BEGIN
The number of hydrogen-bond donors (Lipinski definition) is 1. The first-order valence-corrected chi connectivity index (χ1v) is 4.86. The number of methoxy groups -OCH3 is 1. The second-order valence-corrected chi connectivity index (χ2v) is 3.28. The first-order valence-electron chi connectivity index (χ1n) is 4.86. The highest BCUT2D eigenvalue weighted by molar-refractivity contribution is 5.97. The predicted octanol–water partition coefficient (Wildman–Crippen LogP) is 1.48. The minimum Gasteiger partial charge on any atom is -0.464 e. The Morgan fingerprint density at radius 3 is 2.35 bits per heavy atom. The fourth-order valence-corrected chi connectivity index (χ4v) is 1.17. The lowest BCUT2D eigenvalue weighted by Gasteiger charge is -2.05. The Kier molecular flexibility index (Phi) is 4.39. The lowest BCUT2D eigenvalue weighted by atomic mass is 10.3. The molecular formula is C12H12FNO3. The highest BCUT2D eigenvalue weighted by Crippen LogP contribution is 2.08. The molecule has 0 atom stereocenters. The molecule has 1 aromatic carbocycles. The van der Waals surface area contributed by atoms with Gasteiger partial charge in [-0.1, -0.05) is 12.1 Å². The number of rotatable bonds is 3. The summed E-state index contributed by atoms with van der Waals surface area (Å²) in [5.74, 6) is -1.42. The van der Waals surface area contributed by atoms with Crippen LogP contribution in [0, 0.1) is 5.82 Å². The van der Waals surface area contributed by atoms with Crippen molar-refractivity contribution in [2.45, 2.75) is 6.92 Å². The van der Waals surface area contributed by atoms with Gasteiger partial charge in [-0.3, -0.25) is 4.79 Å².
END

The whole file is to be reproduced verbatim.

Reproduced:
The number of hydrogen-bond donors (Lipinski definition) is 1. The first-order valence-corrected chi connectivity index (χ1v) is 4.86. The number of methoxy groups -OCH3 is 1. The second-order valence-corrected chi connectivity index (χ2v) is 3.28. The first-order valence-electron chi connectivity index (χ1n) is 4.86. The highest BCUT2D eigenvalue weighted by molar-refractivity contribution is 5.97. The predicted octanol–water partition coefficient (Wildman–Crippen LogP) is 1.48. The minimum Gasteiger partial charge on any atom is -0.464 e. The Morgan fingerprint density at radius 3 is 2.35 bits per heavy atom. The fourth-order valence-corrected chi connectivity index (χ4v) is 1.17. The lowest BCUT2D eigenvalue weighted by Gasteiger charge is -2.05. The Kier molecular flexibility index (Phi) is 4.39. The lowest BCUT2D eigenvalue weighted by atomic mass is 10.3. The molecular formula is C12H12FNO3. The highest BCUT2D eigenvalue weighted by Crippen LogP contribution is 2.08. The molecule has 0 atom stereocenters. The molecule has 1 aromatic carbocycles. The van der Waals surface area contributed by atoms with Gasteiger partial charge in [-0.1, -0.05) is 12.1 Å². The number of rotatable bonds is 3. The summed E-state index contributed by atoms with van der Waals surface area (Å²) in [5.74, 6) is -1.42. The van der Waals surface area contributed by atoms with Crippen LogP contribution in [0, 0.1) is 5.82 Å². The van der Waals surface area contributed by atoms with Crippen molar-refractivity contribution in [2.45, 2.75) is 6.92 Å². The van der Waals surface area contributed by atoms with Gasteiger partial charge in [-0.3, -0.25) is 4.79 Å².